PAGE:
BIRMINGHAM, Ala. – In a game that will be remembered more for the penalties and less for the final score, the Roanoke Rail Yard Dawgs won game two of the best-of-three series to force a deciding game three.

Ben Bauer got the scoring started on the evening after a slashing call on Birmingham’s Garrett Schmitz, he took a pass from Jordan Carvalho just inside the blue line and fired the shot past a screened Mavric Parks for the goal. After what would be an appetizer of penalties throughout the remainder of the first period, neither team would find the back of the net, with Roanoke leading 1-0 after the first period.

The second period is when the main course was served. A combined 54 minutes of penalties would be called during the 20 minutes of play. When the whistles were not being blown, the Rail Yard Dawgs picked up a goal at 2:34 of the period from Josh Nendal with Everett Thompson and Oleksandr Liulchuk getting the assists. At the 9:16 mark of the second period, I saw something I’ve never seen before and too be honest, did not know was a rule till Friday night, Mavric Parks was ejected from the game for displacing the goal net.

According to the 2018-19 SPHL rulebook, the ejection came due to this rule:

“A minor penalty and game misconduct shall be imposed on any player (including the goalkeeper) who delays the game by deliberately displacing a goal post from its normal position. The Referee shall stop play immediately when the offending team gains possession of the puck. When a game misconduct is imposed under this rule, an automatic fine of two-hundred fifty dollars ($250) shall also be imposed.”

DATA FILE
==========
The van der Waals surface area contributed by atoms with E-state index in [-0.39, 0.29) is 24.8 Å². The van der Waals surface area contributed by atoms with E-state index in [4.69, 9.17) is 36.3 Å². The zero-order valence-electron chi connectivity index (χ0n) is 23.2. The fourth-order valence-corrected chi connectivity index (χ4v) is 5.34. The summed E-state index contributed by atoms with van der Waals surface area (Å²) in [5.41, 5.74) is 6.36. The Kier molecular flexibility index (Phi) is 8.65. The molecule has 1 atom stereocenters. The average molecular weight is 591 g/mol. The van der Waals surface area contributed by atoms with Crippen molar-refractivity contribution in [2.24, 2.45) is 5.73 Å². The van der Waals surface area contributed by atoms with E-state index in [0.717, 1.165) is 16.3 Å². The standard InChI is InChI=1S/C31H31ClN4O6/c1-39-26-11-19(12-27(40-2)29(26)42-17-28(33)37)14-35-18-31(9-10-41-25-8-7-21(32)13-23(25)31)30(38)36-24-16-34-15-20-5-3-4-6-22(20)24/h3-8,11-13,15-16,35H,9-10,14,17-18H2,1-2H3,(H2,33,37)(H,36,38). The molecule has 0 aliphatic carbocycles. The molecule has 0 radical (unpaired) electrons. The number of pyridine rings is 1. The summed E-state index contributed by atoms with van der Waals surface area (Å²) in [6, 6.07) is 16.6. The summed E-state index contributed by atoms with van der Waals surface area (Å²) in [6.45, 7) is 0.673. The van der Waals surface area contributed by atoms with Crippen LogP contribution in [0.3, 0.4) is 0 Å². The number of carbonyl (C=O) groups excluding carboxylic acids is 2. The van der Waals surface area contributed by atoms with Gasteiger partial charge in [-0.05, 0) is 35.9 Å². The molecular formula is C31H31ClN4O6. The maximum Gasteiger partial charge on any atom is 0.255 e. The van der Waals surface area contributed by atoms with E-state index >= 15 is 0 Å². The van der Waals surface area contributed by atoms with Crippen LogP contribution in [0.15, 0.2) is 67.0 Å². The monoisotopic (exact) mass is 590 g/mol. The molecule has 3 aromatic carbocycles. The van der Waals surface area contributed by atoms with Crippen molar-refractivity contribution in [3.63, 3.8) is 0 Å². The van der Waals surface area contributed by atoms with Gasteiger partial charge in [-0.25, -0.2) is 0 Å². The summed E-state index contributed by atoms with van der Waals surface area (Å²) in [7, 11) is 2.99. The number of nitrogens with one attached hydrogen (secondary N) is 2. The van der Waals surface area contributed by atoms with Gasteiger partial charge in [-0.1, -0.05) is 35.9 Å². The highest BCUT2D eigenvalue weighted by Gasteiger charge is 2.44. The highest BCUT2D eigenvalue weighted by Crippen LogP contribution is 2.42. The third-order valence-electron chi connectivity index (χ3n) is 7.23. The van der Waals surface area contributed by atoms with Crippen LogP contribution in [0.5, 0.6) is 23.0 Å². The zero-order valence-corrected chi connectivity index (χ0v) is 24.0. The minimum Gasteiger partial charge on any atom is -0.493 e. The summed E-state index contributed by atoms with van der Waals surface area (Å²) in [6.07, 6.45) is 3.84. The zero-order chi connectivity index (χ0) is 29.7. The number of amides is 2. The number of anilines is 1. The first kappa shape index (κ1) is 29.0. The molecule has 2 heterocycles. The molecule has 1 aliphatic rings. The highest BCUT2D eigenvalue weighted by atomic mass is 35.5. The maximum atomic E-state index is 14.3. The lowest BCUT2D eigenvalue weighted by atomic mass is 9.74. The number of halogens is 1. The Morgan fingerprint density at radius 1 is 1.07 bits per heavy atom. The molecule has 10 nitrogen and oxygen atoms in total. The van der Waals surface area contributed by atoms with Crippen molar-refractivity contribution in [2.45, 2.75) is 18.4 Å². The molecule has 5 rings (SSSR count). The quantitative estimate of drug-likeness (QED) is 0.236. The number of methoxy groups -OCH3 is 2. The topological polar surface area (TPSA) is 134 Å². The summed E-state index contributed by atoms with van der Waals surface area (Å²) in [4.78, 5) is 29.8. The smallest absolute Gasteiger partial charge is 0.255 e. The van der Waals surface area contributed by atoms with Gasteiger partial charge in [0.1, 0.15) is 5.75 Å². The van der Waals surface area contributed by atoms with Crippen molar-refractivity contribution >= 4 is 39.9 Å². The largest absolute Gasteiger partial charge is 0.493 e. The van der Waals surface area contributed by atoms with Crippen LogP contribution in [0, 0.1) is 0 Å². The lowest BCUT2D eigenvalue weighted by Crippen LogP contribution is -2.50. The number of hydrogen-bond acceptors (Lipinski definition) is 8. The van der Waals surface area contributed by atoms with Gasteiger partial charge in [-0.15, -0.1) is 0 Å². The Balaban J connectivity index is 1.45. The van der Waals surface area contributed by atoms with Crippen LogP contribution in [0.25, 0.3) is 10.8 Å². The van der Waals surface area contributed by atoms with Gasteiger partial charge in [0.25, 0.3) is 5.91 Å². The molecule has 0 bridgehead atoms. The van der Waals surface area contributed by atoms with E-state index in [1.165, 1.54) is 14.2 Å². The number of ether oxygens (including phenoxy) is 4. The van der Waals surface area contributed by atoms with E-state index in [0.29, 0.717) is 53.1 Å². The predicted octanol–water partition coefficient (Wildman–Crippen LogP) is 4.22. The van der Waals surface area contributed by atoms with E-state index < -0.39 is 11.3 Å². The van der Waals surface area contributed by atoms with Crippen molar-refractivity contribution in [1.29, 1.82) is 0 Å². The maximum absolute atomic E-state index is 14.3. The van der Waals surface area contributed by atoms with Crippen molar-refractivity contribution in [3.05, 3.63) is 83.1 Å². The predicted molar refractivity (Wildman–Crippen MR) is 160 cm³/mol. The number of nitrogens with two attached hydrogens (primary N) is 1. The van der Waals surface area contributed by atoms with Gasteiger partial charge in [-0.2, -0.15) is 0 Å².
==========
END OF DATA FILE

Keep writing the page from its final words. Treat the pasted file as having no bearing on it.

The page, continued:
This forced Birmingham backup goaltender, Sebastian Andersson into his first action of the playoff season. Roanoke’s Cody Dion would take advantage of the minor penalty assessed to the Bulls on the behalf of Parks and score a power-play goal on the first shot faced by Andersson. That would be the only goal allowed by Andersson in his 28:02 of relief work. After the Parks penalty, there would be eight more stoppages of play for penalties for roughing, continuing altercation, hooking, unsportsmanlike conduct, and finally slashing.

After the second period was over, the third seemed to fly by like a kite on a windy day. Only seven penalties would be called in this period. The highlight for the period for Birmingham, if there was one, was Taylor Dickin scoring with 2:41 remaining in the game to spoil the shutout attempt of Roanoke’s Jacob Caffrey. Caffrey played well for the Dawgs, 26 saves on 27 shots with multiple point-blank saves.

All total for the games the teams combined for 27 penalties for 80 minutes. The Rail Yard Dawgs had 11 power play chances, scoring twice. The Bulls had six opportunities but failed to convert on any of them.

After the game, an almost speechless and totally frustrated Bulls Coach Jamey Hicks had this to say about losing at home for the first time in the playoffs: “Teams lose in the playoffs, it’s how we’re gonna respond tomorrow.”

When asked about the ugliness of the litany of penalties, his response was simply “Yep”.

So, it will all come down to Saturday night. To steal a theme from the classic 80’s and 90’s wrestling that folks in the South know all too well, it’s a “loser leaves town match.” Game three of the best-of-three series with a spot in the Presidents Cup Finals on the line.

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